Jessica Nguyen didn’t intend to start a podcast, until she entered that relatable, post-grad, “near-quarter life crisis period” of her career where she had no idea what she wanted to do. Bored at a job, Nguyen began listening to podcasts, which eventually led her in 2016 to create “Project Voice,” a podcast featuring stories by Asian and Asian American women.

“I realized how there were not many safe spaces for us Asian American women to come together and discuss about identity politics and social justice-related issues,” the 24-year-old says. “I wanted to share my frustrations over what it meant being an Asian woman navigating in a white, cis- hetero male-dominated society.”

Past episodes have explored subjects like roles for Asian women in the media, being queer and Asian, Asian beauty standards, and mixed-race narratives. One episode Nguyen is particularly proud of features her interview with Saroeun Monugyiv, in which the two talk about their experiences as children of refugees.

“[The interview] made me feel really proud of the work that I’ve committed myself to on ‘Project Voice,’” Nguyen says. “Since I am adamant about bringing the topic of immigration and refugees into the spotlight, I hope that this episode will be able to give our listeners a testimony of what it’s like to grow up in an immigrant household, as it is a topic still very relevant to our time, especially now.”

At the moment, the podcast is on an open hiatus while Nguyen pursues her goal of making it more accessible to deaf and hard-of-hearing individuals. In fact, she is currently collaborating with a team that has volunteered time to provide transcripts of the podcast.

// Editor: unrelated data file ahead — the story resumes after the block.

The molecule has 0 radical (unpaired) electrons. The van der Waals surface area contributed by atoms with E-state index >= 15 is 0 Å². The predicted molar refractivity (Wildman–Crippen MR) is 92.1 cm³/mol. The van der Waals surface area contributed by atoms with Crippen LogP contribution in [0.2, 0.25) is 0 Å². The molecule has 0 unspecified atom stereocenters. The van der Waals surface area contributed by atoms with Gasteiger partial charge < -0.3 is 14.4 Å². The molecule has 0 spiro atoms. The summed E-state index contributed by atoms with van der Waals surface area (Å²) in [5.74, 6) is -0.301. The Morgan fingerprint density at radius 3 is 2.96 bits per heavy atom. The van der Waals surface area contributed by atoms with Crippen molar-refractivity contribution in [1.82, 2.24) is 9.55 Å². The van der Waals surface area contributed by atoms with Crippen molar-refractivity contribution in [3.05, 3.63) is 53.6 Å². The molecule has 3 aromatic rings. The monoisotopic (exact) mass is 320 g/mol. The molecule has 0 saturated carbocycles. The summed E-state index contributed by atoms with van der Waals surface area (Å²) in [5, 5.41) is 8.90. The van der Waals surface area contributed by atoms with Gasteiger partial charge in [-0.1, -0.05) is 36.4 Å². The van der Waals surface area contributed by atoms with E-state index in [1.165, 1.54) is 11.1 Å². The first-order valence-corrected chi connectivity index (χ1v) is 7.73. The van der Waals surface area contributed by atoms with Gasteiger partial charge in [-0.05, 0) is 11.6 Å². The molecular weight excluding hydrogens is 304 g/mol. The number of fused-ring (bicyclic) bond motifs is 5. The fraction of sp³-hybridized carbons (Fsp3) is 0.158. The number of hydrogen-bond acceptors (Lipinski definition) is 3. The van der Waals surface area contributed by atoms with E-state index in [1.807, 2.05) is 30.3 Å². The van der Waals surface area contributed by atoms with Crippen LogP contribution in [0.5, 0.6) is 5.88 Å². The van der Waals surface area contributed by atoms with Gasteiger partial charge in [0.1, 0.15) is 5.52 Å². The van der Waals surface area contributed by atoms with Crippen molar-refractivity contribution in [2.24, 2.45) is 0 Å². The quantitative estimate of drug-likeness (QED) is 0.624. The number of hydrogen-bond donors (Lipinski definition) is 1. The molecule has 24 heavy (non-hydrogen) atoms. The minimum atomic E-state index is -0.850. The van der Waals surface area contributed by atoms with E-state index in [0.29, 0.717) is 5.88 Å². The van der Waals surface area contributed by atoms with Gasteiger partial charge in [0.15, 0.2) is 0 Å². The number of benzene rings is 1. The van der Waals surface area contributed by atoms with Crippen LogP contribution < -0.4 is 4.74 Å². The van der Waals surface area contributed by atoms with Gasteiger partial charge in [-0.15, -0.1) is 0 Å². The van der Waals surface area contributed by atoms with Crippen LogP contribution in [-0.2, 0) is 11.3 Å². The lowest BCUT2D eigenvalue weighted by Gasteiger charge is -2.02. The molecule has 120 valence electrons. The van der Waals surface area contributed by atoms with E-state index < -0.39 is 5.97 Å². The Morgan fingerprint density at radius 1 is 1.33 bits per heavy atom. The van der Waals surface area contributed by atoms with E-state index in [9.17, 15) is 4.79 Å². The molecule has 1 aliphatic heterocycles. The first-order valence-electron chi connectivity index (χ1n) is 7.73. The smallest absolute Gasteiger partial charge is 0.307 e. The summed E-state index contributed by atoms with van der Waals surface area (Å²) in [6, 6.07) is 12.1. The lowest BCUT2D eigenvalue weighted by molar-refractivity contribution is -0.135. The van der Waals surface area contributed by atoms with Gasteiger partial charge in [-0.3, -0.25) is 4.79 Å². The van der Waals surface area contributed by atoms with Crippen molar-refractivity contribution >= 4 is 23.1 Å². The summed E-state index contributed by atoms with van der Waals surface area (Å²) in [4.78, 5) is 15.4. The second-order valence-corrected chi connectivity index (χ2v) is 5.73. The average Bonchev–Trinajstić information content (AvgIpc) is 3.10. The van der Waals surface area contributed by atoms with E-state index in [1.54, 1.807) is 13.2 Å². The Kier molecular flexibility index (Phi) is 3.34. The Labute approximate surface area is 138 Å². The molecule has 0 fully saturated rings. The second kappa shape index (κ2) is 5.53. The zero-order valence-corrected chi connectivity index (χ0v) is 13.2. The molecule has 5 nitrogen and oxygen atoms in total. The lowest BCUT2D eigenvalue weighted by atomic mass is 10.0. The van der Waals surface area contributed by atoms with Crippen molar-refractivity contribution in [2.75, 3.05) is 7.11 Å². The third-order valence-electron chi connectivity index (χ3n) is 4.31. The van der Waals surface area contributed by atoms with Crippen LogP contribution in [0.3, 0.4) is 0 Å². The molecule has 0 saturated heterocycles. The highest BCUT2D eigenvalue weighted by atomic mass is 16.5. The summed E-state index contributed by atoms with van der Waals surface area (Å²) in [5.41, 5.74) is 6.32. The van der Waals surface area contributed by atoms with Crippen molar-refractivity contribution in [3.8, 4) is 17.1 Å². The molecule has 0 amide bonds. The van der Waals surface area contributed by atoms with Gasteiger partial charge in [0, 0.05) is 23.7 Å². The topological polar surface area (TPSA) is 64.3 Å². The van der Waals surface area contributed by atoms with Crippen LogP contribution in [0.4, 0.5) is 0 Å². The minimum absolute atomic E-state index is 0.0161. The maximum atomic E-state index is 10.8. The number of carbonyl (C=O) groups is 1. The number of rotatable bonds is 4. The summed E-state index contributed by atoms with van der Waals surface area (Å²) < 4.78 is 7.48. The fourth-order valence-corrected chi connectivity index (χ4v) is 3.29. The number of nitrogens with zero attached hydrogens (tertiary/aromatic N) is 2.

In the meantime, she gives a shout out to projects by other Asian and Asian American women for audiences to check out: the radio show APEX Express; Angry Asian Girls, “a collective dedicated to empowering femme and non-binary individuals in the APIA community”; and Blasian Narratives, a multimedia project exploring Afro-Asian stories. These are just some of the projects that have inspired Nguyen’s own podcasting work.

For her listeners and others interested in Asian American stories, Nguyen says one important thing they should learn about is how to become “better allies for marginalized communities within marginalized communities.” There are still many issues within and outside the Asian community to tackle, such as anti-blackness and homophobia, she says.

She admits that confronting the current socio-political environment in the U.S. makes her feel like an “angry Asian woman,” but she is empowered by all the young creators and activists around her, and the ability to share and access all types of art through YouTube, Facebook, Twitter, as well as podcasts.

“I let that anger fuel me to do the work that I hope will combat the system that ignites it,” Nguyen says. “I find that technology and the digital arts are on the millenial’s side. In this day and age, I believe that we can disrupt systems through the power of digital media, which means that it’s about time to reclaim agency over our voice.”

“I’m actually very grateful that I get to be alive in 2018 because with ‘Project Voice,’ I am now contributing to what feels like, to me, a new wave of Asian American activist history in the making,” she continues.

Besides listening to others’ stories, Nguyen says she hopes her listeners find “the motivation to be their own storytellers.” Nguyen has since quit her not-so-inspiring job, and is now teaching English in Korea. “There’s always so much more that we can create and share to elevate our own community,” she says. “But we have to remember that we have to be the ones to start.”